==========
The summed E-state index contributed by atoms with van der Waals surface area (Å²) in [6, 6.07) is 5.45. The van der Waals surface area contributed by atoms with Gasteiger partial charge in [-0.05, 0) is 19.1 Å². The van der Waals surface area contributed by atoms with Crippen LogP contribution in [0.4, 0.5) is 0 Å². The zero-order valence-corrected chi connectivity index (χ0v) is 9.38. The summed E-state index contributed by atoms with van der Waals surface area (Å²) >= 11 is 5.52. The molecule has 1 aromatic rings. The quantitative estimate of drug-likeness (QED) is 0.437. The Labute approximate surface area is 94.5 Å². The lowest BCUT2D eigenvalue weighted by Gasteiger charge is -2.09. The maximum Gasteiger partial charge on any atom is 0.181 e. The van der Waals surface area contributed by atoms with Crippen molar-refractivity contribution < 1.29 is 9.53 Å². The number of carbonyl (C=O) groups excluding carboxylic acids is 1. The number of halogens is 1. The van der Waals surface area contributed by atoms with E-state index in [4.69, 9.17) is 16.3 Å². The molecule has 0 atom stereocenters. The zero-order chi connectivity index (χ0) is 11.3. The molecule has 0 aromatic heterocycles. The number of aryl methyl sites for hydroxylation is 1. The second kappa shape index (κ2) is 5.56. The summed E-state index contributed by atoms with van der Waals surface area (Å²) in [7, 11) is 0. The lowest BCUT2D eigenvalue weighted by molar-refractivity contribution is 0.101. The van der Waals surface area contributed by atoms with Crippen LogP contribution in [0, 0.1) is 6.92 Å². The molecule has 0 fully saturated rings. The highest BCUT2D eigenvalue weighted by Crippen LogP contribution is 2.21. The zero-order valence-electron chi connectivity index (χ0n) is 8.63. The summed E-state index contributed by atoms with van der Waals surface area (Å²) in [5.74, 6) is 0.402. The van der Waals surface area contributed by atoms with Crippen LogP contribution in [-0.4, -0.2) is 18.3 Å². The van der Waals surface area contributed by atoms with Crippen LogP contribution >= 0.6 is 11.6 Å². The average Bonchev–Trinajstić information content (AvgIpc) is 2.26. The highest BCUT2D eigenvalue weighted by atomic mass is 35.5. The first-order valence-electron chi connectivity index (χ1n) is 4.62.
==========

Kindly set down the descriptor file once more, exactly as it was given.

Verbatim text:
The summed E-state index contributed by atoms with van der Waals surface area (Å²) in [6, 6.07) is 5.45. The van der Waals surface area contributed by atoms with Gasteiger partial charge in [-0.05, 0) is 19.1 Å². The van der Waals surface area contributed by atoms with Crippen LogP contribution in [0.4, 0.5) is 0 Å². The zero-order valence-corrected chi connectivity index (χ0v) is 9.38. The summed E-state index contributed by atoms with van der Waals surface area (Å²) >= 11 is 5.52. The molecule has 1 aromatic rings. The quantitative estimate of drug-likeness (QED) is 0.437. The Labute approximate surface area is 94.5 Å². The lowest BCUT2D eigenvalue weighted by Gasteiger charge is -2.09. The maximum Gasteiger partial charge on any atom is 0.181 e. The van der Waals surface area contributed by atoms with Crippen molar-refractivity contribution < 1.29 is 9.53 Å². The number of carbonyl (C=O) groups excluding carboxylic acids is 1. The number of halogens is 1. The van der Waals surface area contributed by atoms with E-state index in [4.69, 9.17) is 16.3 Å². The molecule has 0 atom stereocenters. The zero-order chi connectivity index (χ0) is 11.3. The molecule has 0 aromatic heterocycles. The number of aryl methyl sites for hydroxylation is 1. The second kappa shape index (κ2) is 5.56. The summed E-state index contributed by atoms with van der Waals surface area (Å²) in [7, 11) is 0. The lowest BCUT2D eigenvalue weighted by molar-refractivity contribution is 0.101. The van der Waals surface area contributed by atoms with Crippen LogP contribution in [0, 0.1) is 6.92 Å². The molecule has 0 fully saturated rings. The highest BCUT2D eigenvalue weighted by Crippen LogP contribution is 2.21. The zero-order valence-electron chi connectivity index (χ0n) is 8.63. The summed E-state index contributed by atoms with van der Waals surface area (Å²) in [5.74, 6) is 0.402. The van der Waals surface area contributed by atoms with Crippen LogP contribution in [-0.4, -0.2) is 18.3 Å². The van der Waals surface area contributed by atoms with Crippen LogP contribution >= 0.6 is 11.6 Å². The average Bonchev–Trinajstić information content (AvgIpc) is 2.26. The highest BCUT2D eigenvalue weighted by atomic mass is 35.5. The first-order valence-electron chi connectivity index (χ1n) is 4.62.